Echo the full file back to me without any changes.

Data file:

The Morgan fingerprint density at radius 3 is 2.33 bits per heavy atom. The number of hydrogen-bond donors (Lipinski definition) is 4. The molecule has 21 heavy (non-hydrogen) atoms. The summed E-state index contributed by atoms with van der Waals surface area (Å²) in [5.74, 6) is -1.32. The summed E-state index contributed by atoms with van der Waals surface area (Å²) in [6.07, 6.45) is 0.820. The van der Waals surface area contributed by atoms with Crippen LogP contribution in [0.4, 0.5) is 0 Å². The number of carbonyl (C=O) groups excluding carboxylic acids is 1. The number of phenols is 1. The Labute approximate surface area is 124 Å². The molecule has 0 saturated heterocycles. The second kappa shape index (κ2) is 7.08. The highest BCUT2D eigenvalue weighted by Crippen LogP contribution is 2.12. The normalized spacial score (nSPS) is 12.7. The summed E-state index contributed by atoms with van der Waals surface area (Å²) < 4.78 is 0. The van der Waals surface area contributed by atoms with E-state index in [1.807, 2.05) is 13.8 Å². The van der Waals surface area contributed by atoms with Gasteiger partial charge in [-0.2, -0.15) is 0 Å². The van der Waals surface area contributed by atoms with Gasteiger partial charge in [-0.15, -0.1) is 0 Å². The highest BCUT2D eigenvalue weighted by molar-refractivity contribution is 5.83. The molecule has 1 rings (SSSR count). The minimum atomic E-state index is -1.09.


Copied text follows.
The Morgan fingerprint density at radius 3 is 2.33 bits per heavy atom. The number of hydrogen-bond donors (Lipinski definition) is 4. The molecule has 21 heavy (non-hydrogen) atoms. The summed E-state index contributed by atoms with van der Waals surface area (Å²) in [5.74, 6) is -1.32. The summed E-state index contributed by atoms with van der Waals surface area (Å²) in [6.07, 6.45) is 0.820. The van der Waals surface area contributed by atoms with Crippen LogP contribution in [0.4, 0.5) is 0 Å². The number of carbonyl (C=O) groups excluding carboxylic acids is 1. The number of phenols is 1. The Labute approximate surface area is 124 Å². The molecule has 0 saturated heterocycles. The second kappa shape index (κ2) is 7.08. The highest BCUT2D eigenvalue weighted by Crippen LogP contribution is 2.12. The normalized spacial score (nSPS) is 12.7. The summed E-state index contributed by atoms with van der Waals surface area (Å²) < 4.78 is 0. The van der Waals surface area contributed by atoms with E-state index in [1.807, 2.05) is 13.8 Å². The van der Waals surface area contributed by atoms with Gasteiger partial charge in [-0.2, -0.15) is 0 Å². The van der Waals surface area contributed by atoms with Gasteiger partial charge in [-0.15, -0.1) is 0 Å². The highest BCUT2D eigenvalue weighted by molar-refractivity contribution is 5.83. The molecule has 1 rings (SSSR count). The minimum atomic E-state index is -1.09.